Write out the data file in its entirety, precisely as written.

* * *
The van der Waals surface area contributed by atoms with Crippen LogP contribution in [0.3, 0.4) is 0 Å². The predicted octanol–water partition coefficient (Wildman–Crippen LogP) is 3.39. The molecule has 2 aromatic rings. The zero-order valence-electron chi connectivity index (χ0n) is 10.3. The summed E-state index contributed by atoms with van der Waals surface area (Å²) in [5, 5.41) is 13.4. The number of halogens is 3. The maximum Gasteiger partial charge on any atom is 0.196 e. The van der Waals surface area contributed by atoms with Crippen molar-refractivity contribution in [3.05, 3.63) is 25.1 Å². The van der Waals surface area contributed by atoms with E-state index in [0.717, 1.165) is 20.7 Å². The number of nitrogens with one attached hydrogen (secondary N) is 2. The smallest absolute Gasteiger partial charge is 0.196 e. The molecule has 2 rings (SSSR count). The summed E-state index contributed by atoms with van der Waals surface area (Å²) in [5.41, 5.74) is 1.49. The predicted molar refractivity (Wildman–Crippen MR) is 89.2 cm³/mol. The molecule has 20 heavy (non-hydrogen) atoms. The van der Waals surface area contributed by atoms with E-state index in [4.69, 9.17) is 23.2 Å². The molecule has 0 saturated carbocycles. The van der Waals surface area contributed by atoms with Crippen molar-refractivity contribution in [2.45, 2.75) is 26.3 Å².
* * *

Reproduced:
The van der Waals surface area contributed by atoms with Crippen LogP contribution in [0.3, 0.4) is 0 Å². The predicted octanol–water partition coefficient (Wildman–Crippen LogP) is 3.39. The molecule has 2 aromatic rings. The zero-order valence-electron chi connectivity index (χ0n) is 10.3. The summed E-state index contributed by atoms with van der Waals surface area (Å²) in [5, 5.41) is 13.4. The number of halogens is 3. The maximum Gasteiger partial charge on any atom is 0.196 e. The van der Waals surface area contributed by atoms with Crippen molar-refractivity contribution in [3.05, 3.63) is 25.1 Å². The van der Waals surface area contributed by atoms with E-state index in [0.717, 1.165) is 20.7 Å². The number of nitrogens with one attached hydrogen (secondary N) is 2. The smallest absolute Gasteiger partial charge is 0.196 e. The molecule has 2 rings (SSSR count). The summed E-state index contributed by atoms with van der Waals surface area (Å²) in [5.41, 5.74) is 1.49. The predicted molar refractivity (Wildman–Crippen MR) is 89.2 cm³/mol. The molecule has 20 heavy (non-hydrogen) atoms. The van der Waals surface area contributed by atoms with E-state index in [4.69, 9.17) is 23.2 Å². The molecule has 0 saturated carbocycles. The van der Waals surface area contributed by atoms with Crippen molar-refractivity contribution in [2.45, 2.75) is 26.3 Å².